Jul. 28, 2006


by Percy Bysshe Shelley

FRIDAY, 28 JULY, 2006
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Poem: "Ozymandias" by Percy Bysshe Shelley. Public domain. (buy now)


I met a traveller from an antique land
Who said: "Two vast and trunkless legs of stone
Stand in the desert. Near them on the sand,
Half sunk, a shattered visage lies, whose frown
And wrinkled lip and sneer of cold command
Tell that its sculptor well those passions read
Which yet survive, stamped on these lifeless things,
The hand that mocked them and the heart that fed.
And the pedestal these words appear:
'My name is Ozymandias, King of Kings:
Look on my works, ye mighty, and despair!'
Nothing beside remains. Round the decay
Of that colossal wreck, boundless and bare,
The lone and level sands stretch far away.

Literary and Historical Notes:

It's the birthday of British poet Gerard Manley Hopkins, (books by this author) born in Stratford, England (1844). His parents were Anglicans, and they were horrified when Hopkins informed them that he was converting to Catholicism. So he went into a kind of exile, joined the Jesuits, and traveled to rural Wales to be ordained as a priest. Those months in Wales would be one of the happiest periods of his life. He especially loved the beautiful rural landscape. It was while he was there, in 1877, preparing for his ordination, that he wrote most of the poems for which he is remembered today, poems like "God's Grandeur" (1877), "Pied Beauty" (1877), and "The Starlight Night" (1877). He wrote in his diary at the time, "This world is ... a book [God] has written ... a poem of beauty."

But after his ordination, the Jesuits sent him to teach the poor children of industrial cities in Northern England, Scotland, and Ireland. Hopkins had looked forward to a life of hard work and sacrifice, but he had no idea how much he would hate living in these polluted, ugly cities. In a letter in 1878 he wrote, "Life here is as dank as ditch-water. ... My muse turned utterly sullen in the Sheffield smoke-ridden air."

He wrote less and less, and finally, at the age of forty-four, he died from typhoid, which he'd caught from the polluted water in Dublin. His poetry might never have been remembered, since he published very little of it, except that he had kept up a lifelong correspondence with a friend from college, the poet Robert Bridges. Hopkins had sent Bridges many of his poems, and after Hopkins's death, Bridges began to publish Hopkins's poetry. In 1918, Bridges edited the first Collected Poems of Gerard Manley Hopkins. It wasn't until 1930, when a second edition of Hopkins's poems was published, that people began to recognize that he was one of the greatest poets of his generation.

It's the birthday of poet John Ashbery, (books by this author) born in Rochester, New York (1927). He was raised on a farm near Lake Ontario, where he worked in the orchards every summer. He did well in school and became a contestant on "The Quiz Kids," a popular 1940s radio program that starred gifted children.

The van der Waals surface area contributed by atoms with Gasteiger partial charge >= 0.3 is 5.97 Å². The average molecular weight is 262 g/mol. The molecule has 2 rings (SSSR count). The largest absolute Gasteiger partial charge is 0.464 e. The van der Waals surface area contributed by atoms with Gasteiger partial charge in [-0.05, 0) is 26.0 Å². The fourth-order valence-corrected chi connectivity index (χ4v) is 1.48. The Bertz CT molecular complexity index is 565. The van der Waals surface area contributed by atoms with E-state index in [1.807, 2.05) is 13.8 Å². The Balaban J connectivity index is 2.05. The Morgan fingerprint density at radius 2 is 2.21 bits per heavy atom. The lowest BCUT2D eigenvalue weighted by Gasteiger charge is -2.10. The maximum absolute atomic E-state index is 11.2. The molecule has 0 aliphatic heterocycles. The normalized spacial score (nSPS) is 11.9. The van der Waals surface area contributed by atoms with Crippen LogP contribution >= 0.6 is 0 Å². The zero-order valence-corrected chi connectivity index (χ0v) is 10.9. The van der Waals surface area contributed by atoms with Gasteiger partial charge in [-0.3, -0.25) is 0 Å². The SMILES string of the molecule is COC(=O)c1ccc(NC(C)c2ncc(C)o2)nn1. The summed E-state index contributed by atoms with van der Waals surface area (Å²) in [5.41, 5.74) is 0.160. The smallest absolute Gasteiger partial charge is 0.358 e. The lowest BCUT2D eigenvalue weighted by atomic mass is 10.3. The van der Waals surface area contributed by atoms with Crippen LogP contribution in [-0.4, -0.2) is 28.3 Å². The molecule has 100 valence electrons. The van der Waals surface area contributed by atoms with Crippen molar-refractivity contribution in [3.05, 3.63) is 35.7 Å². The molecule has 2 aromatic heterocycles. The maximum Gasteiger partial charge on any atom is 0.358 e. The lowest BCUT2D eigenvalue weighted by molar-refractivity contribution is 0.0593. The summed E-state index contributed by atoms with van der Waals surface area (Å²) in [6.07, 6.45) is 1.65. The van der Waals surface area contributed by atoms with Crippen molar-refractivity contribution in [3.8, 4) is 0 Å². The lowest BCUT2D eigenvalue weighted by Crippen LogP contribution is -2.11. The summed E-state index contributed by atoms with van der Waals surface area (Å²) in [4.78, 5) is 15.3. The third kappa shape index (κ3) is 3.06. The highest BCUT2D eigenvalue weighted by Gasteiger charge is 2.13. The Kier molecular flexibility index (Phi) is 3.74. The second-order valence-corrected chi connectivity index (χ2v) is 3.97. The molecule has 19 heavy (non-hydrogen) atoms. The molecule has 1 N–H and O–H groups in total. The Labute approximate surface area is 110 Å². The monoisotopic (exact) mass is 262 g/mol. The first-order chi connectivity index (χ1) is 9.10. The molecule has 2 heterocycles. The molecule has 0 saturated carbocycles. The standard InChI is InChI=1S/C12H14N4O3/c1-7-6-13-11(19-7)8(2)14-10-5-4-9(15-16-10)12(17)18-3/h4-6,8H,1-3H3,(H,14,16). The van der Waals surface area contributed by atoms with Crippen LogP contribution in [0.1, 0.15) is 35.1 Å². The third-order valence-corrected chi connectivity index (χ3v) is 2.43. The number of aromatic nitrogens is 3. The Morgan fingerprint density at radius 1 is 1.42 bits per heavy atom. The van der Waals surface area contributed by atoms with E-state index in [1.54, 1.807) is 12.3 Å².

He went on to Harvard, where his two closest friends were the aspiring poets Kenneth Koch and Frank O'Hara. Along with another poet, James Schuyler, they became known as the founders of the New York School of poetry. They believed that poetry of the 1950s was too academic and they wanted it to be looser, funnier, and more colloquial.

In 1976, Ashbery won the Pulitzer Prize and the National Book Award for his book-length poem Self-Portrait in a Convex Mirror (1975).

John Ashbery said, "To create a work of art that the critic cannot even begin to talk about ought to be the artist's chief concern."

It's the birthday of the novelist William T. Vollmann, (books by this author) born in Santa Monica, California (1959). After his college graduation, he traveled to Pakistan and then illegally crossed the border into Afghanistan so that he could help the rebels there fight the Soviet Army. He had the idea that it would be the chance to do something good, to fight for a righteous cause. Unfortunately, he caught dysentery, and he was a terrible solider. He spent most of his time there terrified and exhausted. Though he did befriend some Afghan rebels, they often had to carry him around on their shoulders. Finally, an Afghan general wrote him a letter that said, "You have the brain—but you are not physically fit and you have no money—hence forget about the Afghans. Get down to a serious profession."

Vollmann moved back to the States and took a job as a computer programmer in Silicon Valley, and wrote his first novel, You Bright and Risen Angels (1987).

One of Vollmann's most recent works is Rising up and Rising Down (2004), a seven-volume, 3500-page investigation into the nature of violence.

It's the birthday of children's author Beatrix Potter, (books by this author) born in South Kensington, England (1866). She is best known for her twenty-three illustrated storybooks about Peter Rabbit.

It's the birthday of English novelist Malcolm Lowry, (books by this author) born in Cheshire, England (1909). His masterpiece is Under the Volcano (1947), set on the Day of the Dead in Mexico, 1938. It's about a former British consul who has drinking problems and a troubled marriage.

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